The end of the twice-annual changing of the clocks could be on the horizon as the U.S. Senate passed a bill on Tuesday that would make daylight time permanent.
If the bill becomes law, that could set off a chain reaction north of the border, as two Canadian provinces have already passed legislation to adopt permanent daylight time if neighbouring U.S. states do the same.
B.C. passed a bill to make daylight time permanent in 2019 after 93 per cent of residents voiced their support for such a proposal in a government survey, but the move to permanent daylight time is contingent on Yukon and the states of Washington, Oregon and California doing the same.
Similarly, Ontario passed legislation to do the same — only if New York state and Quebec agree.
While U.S. federal law allows states to opt out of observing daylight time and stay on standard time — as is the case in Arizona and Hawaii — it currently does not allow states to adopt permanent daylight time.
The U.S. Senate bill, called the Sunshine Protection Act, would change that and put the whole country in permanent daylight time starting in November 2023, except for Arizona and Hawaii, which would be allowed to remain on standard time.
Florida Republican Senator Marco Rubio had introduced the same bill four times since 2018 before it finally came to a vote on the Senate floor and passed.
“Just this past weekend, we all went through that biannual ritual of changing the clock back and forth and the disruption that comes with it. And one has to ask themselves, why do we keep doing it?” Rubio said on the floor of the Senate. “The good news is if we can get this passed, we don’t have to keep doing this stupidity anymore.”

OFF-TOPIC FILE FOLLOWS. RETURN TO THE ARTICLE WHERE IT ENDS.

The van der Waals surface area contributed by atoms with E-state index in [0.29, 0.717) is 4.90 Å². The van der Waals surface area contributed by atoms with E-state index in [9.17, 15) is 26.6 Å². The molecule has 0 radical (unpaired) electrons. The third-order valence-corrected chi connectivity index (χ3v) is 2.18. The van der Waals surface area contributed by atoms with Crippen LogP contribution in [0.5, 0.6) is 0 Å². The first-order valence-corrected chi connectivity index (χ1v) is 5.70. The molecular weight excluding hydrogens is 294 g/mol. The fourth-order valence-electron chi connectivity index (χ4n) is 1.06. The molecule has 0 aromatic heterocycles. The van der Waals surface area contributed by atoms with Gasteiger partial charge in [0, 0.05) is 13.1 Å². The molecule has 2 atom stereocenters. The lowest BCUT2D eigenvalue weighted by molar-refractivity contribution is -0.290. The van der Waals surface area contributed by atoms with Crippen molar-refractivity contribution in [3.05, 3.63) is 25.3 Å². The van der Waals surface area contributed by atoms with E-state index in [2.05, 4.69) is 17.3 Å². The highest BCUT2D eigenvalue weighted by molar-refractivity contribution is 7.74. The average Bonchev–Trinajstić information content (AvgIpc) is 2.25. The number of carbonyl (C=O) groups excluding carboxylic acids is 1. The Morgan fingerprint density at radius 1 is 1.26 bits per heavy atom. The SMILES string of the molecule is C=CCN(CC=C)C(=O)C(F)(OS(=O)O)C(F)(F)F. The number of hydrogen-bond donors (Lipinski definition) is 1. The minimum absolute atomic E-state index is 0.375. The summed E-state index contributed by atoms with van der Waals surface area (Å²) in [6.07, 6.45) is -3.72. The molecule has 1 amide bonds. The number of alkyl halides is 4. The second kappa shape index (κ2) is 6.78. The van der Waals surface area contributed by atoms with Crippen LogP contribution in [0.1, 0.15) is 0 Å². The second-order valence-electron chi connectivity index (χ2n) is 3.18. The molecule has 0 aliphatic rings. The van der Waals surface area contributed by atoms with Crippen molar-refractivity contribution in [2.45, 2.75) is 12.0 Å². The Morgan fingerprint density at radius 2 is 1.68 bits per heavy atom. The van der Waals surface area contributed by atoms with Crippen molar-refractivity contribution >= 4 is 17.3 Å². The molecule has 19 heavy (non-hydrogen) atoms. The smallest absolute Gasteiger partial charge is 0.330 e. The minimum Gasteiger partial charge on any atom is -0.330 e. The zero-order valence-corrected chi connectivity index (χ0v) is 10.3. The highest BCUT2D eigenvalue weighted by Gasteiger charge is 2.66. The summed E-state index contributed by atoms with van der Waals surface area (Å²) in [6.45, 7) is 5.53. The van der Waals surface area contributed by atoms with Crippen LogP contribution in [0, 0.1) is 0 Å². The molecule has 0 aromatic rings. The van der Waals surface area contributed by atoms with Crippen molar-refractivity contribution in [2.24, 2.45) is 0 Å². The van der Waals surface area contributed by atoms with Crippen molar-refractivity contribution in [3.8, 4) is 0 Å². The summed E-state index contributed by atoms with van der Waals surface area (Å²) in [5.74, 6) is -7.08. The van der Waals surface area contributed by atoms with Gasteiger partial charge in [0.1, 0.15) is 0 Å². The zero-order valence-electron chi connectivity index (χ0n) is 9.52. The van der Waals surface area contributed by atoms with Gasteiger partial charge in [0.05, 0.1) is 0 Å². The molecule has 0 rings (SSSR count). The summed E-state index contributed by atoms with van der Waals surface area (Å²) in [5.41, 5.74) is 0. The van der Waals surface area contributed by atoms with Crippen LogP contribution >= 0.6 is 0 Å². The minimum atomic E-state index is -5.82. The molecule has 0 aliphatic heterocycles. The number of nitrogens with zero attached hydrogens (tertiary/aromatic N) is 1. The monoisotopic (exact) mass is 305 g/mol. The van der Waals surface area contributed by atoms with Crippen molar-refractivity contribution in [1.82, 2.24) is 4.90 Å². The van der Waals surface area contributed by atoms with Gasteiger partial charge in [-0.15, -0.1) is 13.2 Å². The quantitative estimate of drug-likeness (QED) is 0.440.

B.C. Premier John Horgan applauded the Senate’s approval of the bill and said he was “pleased to see progress from Washington, D.C.”
“For British Columbia families who have just had to cope with the disruptions of changing the clocks, this brings us another step toward ending the time changes permanently,” he tweeted on Tuesday.
The bill still needs to be passed in the House of Representatives and signed by U.S. President Joe Biden before it becomes law. Whether the bill will be considered by the House for a vote is largely contingent on House Speaker Nancy Pelosi, who has the power to decide which bills make it to the floor of the chamber.
A spokesperson for Pelosi declined to say if she supports the measure but told Reuters that she was reviewing it closely. The White House has also not said whether Biden supports it.
In Canada, permanent daylight time is currently only observed in northwestern B.C., Creston, B.C., Yukon and most of Saskatchewan. Southeastern Labrador, Nunavut’s Southampton Island and two communities in northern Ontario are also on permanent standard time.
In October 2021, Alberta voters rejected a proposal to adopt year-round daylight time in a referendum. Across the province, 50.2 per cent of Albertans voted “no” to the proposal while 49.8 per cent voted “yes.”
With files from Reuters.